MANUFACTURING SERVICES

Digital transformation for manufacturers

Digital transformation for manufacturers

Overview

Industry 4.0

For more than two decades, digital technologies have provided manufacturers and fleet operators opportunities to increase efficiency and productivity while saving money. The integration of computer technology into planning, manufacturing, distribution, and transportation processes has shortened product development cycles, lowered production costs, and accelerated time to market, among other benefits.

A new generation of digital technologies is beginning to make an even more dramatic impact on these enterprises, offering manufacturers and fleet operators the possibility of genuine business transformation.

These technologies—which include the Internet of Things (IoT), data analytics, faster networks, artificial intelligence (AI), machine learning, and augmented reality (AR)—make up what is commonly referred to as Industry 4.0.

The components that fuel Industry 4.0 technologies are connectivity and data. Manufacturing and fleet enterprises are using IoT to transmit real-time information, creating a holistic picture of business operations. Connected devices and products can initiate an ongoing feedback loop from the manufacturing floor (or transportation vehicles) to cloud-based analytics platforms and back down to users on the factory floor, in engineering offices, or on the road.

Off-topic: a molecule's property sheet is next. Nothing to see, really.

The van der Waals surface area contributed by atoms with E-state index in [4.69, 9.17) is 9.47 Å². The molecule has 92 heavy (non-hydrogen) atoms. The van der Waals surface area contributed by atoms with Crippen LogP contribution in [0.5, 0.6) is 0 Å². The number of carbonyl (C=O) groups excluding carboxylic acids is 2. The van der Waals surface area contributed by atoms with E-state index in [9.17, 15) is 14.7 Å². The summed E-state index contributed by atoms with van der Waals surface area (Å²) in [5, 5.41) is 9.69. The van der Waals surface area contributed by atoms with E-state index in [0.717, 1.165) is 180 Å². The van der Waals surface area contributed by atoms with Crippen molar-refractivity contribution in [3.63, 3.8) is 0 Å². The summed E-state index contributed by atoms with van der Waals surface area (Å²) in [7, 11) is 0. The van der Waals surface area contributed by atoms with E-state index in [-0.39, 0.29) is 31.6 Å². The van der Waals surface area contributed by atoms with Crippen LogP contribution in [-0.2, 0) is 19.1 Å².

Industry 4.0 technologies help manufacturers save money through better inventory management, improved asset utilization, and optimized production planning.

Better information gathering, and big data analytics enable a 360-degree cycle from the equipment to the cloud and back to decision-makers

“Better information gathering, and big data analytics enable a 360-degree cycle from the equipment to the cloud and back to decision-makers” explains Dan Miller, Director of Vertical Strategy for AT&T. “You can push data back down to mobile users on the floor or in engineering offices and into mobile apps and mobile dashboards. Manufacturers and fleet operators can continually iterate through better operational procedures."

Industry 4.0 technologies help manufacturers save money through better inventory management, improved asset utilization, and optimized production planning. They offer collaboration tools and automated notifications and functionality that can boost labor productivity. They also provide tools that improve safety and compliance through preventative measures—such as tracking the location and movements of field or factory workers—and safety metrics.

For fleet operators facing the perpetual challenges of meeting safety compliance requirements and reducing driver churn, Industry 4.0 technologies allow for the creation of “connected fleets” that can 1) make it safer and easier for drivers to communicate; 2) maximize the use of trailers and shipping containers; and 3) help the organization meet increasingly complex compliance rules.

A new IDG QuickPulse survey of manufacturing/fleet operation decision-makers reveals that a strong majority of these enterprises are aggressively pursuing digital transformation opportunities. Nearly four in five respondents (79%) said their enterprises already have made technology changes at the corporate or plant/factory level to optimize operations, while 60% said their organizations have plans to optimize operations through technology changes over the next year.